The use of AI as part of the personality analysis of applicants must be limited to what is necessary for the position, which means that the creation of comprehensive personality profiles is not allowed. The processing of information, for example on qualifications and professional suitability of the applicant can also be processed by an AI system. However, the use of AI systems must not result in generally impermissible total surveillance. In addition, certain types of surveillance may also be generally excluded, for example, according to the press release of the European Commission on the AI Act (see also below), emotion recognition in the workplace has been identified as unacceptable risk which violates fundamental rights and will therefore be banned.

2.3        Automated decisions 

Pursuant to Art. 22 para. 1 GDPR, applicants or employees have the right not to be subject to a decision based solely on automated processing. An automated decision exists if the AI algorithm evaluates applicants according to a scoring system and the applicants are informed directly of the system's decision. It is however permitted that the AI system prepares a decision, e.g. by transmitting the score values in the form of a ranking for a human decision-maker. In a recent decision on the SCHUFA score (a person’s credit score from German credit rating institution SCHUFA), the ECJ ruled that the scoring can constitute automated decision making according to Art. 22 para. 1 GDPR if a third party relies on the credit score. The Hamburg Commissioner for Data Protection has taken the position that the ECJ’s reasoning in the SCHUFA decision also applies to AI systems, especially if AI is used to pre-sort applications of candidates. According to the Commissioner, the human decision-maker needs expertise and enough time to be able to scrutinise the machine-generated preliminary decision. This not only increases the company's burden of proof with regard to the required expertise of the decision-maker in disputes over AI-based pre-screening of applicants. It also raises the question as to whether the use of AI can still achieve the hoped-for (considerable) time and cost savings if a comprehensive review of the machine-generated preliminary decision is required.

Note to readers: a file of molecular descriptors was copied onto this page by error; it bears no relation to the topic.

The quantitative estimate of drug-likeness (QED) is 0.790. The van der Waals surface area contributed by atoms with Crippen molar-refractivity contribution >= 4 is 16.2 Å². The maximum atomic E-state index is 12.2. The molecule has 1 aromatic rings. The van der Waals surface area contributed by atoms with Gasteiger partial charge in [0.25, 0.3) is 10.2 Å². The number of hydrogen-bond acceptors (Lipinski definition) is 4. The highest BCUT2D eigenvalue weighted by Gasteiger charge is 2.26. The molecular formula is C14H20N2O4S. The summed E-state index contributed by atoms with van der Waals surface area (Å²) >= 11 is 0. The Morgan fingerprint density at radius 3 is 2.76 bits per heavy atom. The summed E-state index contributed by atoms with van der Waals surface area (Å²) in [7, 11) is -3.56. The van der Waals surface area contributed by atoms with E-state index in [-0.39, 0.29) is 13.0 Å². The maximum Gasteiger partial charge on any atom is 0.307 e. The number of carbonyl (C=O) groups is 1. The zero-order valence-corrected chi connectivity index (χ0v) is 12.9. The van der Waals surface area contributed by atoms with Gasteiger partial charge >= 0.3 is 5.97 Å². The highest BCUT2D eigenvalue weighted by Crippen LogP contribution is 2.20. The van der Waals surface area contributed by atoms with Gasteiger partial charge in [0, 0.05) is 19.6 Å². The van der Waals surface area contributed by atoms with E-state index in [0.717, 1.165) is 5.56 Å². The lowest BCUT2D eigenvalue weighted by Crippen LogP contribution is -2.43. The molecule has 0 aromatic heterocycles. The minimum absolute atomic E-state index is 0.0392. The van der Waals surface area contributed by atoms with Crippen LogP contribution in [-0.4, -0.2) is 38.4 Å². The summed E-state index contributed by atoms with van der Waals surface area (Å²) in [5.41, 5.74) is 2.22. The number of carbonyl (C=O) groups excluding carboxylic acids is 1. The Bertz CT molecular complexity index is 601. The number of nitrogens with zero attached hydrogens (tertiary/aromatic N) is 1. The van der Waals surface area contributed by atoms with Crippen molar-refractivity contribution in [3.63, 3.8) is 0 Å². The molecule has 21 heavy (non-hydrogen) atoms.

An exception to the prohibition of automated decision-making applies if the automated decision is necessary for the conclusion or performance of an employment contract (Art. 22 para. 2 lit. a GDPR). This may apply if HR departments reach the limits of capacity and are forced to reject individual applications to cope with a permanently very high number of applicants. In the absence of court decisions, it is not yet clear whether this interpretation will be confirmed.

3.         Co- determination

The works council's co-determination rights must be observed when introducing and using AI in application procedures. According to the German Works Constitution Act, the works council must be – inter alia – informed of the use of AI in good time and receive necessary documents. Furthermore, there is a right to consultation regarding the use of AI in the context of work procedures and work processes. Approval requirements may apply for the use of AI generated systems.

4.         Outlook

Regulatory requirements in this area will continue to increase. German federal ministries announced this spring an initiative for a law on employee data protection, including the regulation of the use of AI in this context, but there is still no draft law. At European level, the published drafts of the AI Act and the Platform Work Directive also contain provisions on the use of AI systems. After the EU institutions reached a political agreement on the AI Act on 9 December 2023, they currently negotiate the final wording of the AI Act. According to the press release of the European Commission, AI systems for the recruitment of people were identified as AI systems with high-risk. Developers of such AI systems will be required to comply with strict requirements, including risk-mitigation systems, high quality of data sets, detailed documentation, clear user information, human oversight, and a high level of robustness, accuracy and cybersecurity. Obligations for deployers and users of AI systems for the recruitment of people are likely to be included in the final wording of the AI Act.